Love – A noun or a verb? Valentine’s reflections.

Love was in the air! Valentine’s Day came and went and we turned our thoughts toward love for a day, and perhaps, that someone our lives. I have a someone in my life that I’ve loved deeply for 32 years (my wife) and usually find the pressure of this day a little challenging.  Should I take her out to dinner? Buy her a dozen roses? Or, go big and take her to Paris for the weekend? I ask myself, “How do I express the depth and extent of this significant love in a way that truly honors it?”

This year, I felt more confident. A few years ago, after a rocky period in our relationship, I took steps to change things. When we say “I love you” to each other, which we do frequently, it seems honest and heartfelt. However, at this time, we seemed to be taking each other’s love for granted and not engaging actions that expressed the love in a more tangible way in day-to-day life.

I was expecting my wife to give me the love I felt I deserved, and I was disappointed when I didn’t receive it. Not being fully in touch with this reality, I was acting out in various ways that further damaged our relationship. Once I had this awareness and accepted it, I knew I needed to change – really change.  I needed a shift in my beliefs, my values, and my actions. I dove into a deep pool of self-inquiry and began exploring my own relationship to love. In addition to using my daily yoga and meditation practice for inner wisdom, I sought guidance outside myself as well. I read books, listened to dharma talks, and sought counsel from a trusted mentor.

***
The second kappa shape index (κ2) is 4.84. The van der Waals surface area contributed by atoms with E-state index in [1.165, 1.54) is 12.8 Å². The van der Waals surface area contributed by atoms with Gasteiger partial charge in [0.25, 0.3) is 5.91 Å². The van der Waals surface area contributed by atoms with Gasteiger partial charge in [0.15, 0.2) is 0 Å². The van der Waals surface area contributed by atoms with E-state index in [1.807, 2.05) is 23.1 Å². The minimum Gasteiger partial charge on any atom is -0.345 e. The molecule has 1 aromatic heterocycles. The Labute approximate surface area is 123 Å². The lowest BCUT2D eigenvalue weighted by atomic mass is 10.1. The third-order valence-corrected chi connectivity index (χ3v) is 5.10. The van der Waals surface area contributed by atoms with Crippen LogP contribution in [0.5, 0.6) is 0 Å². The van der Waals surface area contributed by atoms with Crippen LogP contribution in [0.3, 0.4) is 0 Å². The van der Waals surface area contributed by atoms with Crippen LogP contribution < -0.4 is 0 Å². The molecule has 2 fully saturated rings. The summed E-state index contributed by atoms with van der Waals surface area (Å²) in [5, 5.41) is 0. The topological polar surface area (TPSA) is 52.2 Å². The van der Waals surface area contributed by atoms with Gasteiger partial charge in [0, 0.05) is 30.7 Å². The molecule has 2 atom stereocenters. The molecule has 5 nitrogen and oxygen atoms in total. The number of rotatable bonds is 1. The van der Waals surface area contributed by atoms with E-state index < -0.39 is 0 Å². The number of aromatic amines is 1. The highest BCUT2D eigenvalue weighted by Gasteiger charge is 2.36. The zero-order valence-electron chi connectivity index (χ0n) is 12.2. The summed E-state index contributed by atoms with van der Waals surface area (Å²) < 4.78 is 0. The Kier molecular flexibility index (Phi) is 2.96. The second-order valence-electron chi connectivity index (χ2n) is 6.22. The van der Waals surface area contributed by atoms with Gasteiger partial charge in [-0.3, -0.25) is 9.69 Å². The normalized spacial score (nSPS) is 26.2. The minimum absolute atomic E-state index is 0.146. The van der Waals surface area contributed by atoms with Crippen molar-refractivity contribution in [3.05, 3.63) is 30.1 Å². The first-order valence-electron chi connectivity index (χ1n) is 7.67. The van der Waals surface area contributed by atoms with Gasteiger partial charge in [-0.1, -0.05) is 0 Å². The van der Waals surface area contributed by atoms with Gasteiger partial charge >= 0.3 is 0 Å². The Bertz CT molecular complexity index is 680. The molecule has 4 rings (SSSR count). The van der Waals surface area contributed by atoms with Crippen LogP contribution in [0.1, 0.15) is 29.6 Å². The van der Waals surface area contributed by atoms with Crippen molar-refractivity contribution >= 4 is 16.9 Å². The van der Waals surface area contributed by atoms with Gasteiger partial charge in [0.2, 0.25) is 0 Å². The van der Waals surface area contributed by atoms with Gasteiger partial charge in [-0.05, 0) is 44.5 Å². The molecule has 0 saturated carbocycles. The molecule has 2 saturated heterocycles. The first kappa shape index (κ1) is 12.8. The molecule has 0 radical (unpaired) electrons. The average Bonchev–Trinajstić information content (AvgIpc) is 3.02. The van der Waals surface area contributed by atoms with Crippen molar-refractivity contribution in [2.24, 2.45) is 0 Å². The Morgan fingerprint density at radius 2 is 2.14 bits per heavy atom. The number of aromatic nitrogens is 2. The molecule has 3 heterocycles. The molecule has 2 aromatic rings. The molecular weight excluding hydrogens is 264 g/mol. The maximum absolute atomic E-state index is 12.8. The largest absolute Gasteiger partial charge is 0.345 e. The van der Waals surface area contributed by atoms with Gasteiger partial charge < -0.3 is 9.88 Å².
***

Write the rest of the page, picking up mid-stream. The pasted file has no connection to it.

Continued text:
Previously, I had thought of love in two ways. Love that is received and love that is given. I give it and I get it, hopefully in equal balance. When I reflect on that now, I wonder how I could have been so wrong for so long.  Through my inquiry, I learned about another form of love. Love that is simply there. It is there because it is a natural expression, like the fragrance of a flower. The flower doesn’t exert effort. It doesn’t have a balance sheet. It just is. Perhaps I needed to cultivate a garden conducive to love, so that the flowers of our relationship could bloom and freely give their fragrance. I asked myself, “How might I do this?”

I was drawn to re-examine the Buddha’s teachings on love. I didn’t find much about flowers and chocolates, but I did find the concept of dependent arising and the metta practice of loving kindness. Dependent arising explains a way of seeing things as interconnected rather than simply being about a singular cause for a particular result. With every act, we set variables in motion that will affect the desired outcome. We cannot expect one direct action to lead to an immediate result. In our love garden, it’s not just the gardener who creates the fragrance. Many factors play a role, including the quality of the seeds and the variable climate. But the work of the gardener is also very important. The gardener creates the conditions of possibility through daily care. Such care can increase the likelihood of fragrant flowers blooming in the spring. No guarantees; we can’t control the outcome. However, we can control our actions and try to set up the best possible conditions for success.